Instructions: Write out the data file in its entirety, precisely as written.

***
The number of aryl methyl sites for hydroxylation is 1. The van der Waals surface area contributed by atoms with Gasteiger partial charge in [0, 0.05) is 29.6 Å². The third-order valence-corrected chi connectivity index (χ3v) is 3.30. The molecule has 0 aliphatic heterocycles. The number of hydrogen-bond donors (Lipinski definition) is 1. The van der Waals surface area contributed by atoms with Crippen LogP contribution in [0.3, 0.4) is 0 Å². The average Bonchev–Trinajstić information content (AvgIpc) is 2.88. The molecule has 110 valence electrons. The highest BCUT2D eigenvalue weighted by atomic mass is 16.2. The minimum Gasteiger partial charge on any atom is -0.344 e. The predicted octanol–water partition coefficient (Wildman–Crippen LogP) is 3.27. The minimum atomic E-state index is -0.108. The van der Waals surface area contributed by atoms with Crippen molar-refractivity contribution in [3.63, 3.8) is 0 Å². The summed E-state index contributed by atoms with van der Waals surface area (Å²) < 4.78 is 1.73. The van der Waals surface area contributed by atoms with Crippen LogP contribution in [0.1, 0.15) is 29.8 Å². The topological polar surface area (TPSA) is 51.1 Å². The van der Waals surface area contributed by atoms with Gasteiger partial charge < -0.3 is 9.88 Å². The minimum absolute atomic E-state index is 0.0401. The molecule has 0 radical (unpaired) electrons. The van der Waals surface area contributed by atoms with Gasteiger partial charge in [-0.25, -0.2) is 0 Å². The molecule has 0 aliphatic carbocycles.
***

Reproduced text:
The number of aryl methyl sites for hydroxylation is 1. The van der Waals surface area contributed by atoms with Gasteiger partial charge in [0, 0.05) is 29.6 Å². The third-order valence-corrected chi connectivity index (χ3v) is 3.30. The molecule has 0 aliphatic heterocycles. The number of hydrogen-bond donors (Lipinski definition) is 1. The van der Waals surface area contributed by atoms with Crippen LogP contribution in [0.3, 0.4) is 0 Å². The average Bonchev–Trinajstić information content (AvgIpc) is 2.88. The molecule has 110 valence electrons. The highest BCUT2D eigenvalue weighted by atomic mass is 16.2. The minimum Gasteiger partial charge on any atom is -0.344 e. The predicted octanol–water partition coefficient (Wildman–Crippen LogP) is 3.27. The minimum atomic E-state index is -0.108. The van der Waals surface area contributed by atoms with Crippen molar-refractivity contribution in [3.63, 3.8) is 0 Å². The summed E-state index contributed by atoms with van der Waals surface area (Å²) < 4.78 is 1.73. The van der Waals surface area contributed by atoms with Crippen LogP contribution in [0.1, 0.15) is 29.8 Å². The topological polar surface area (TPSA) is 51.1 Å². The van der Waals surface area contributed by atoms with Gasteiger partial charge < -0.3 is 9.88 Å². The minimum absolute atomic E-state index is 0.0401. The molecule has 0 radical (unpaired) electrons. The van der Waals surface area contributed by atoms with Gasteiger partial charge in [-0.25, -0.2) is 0 Å². The molecule has 0 aliphatic carbocycles.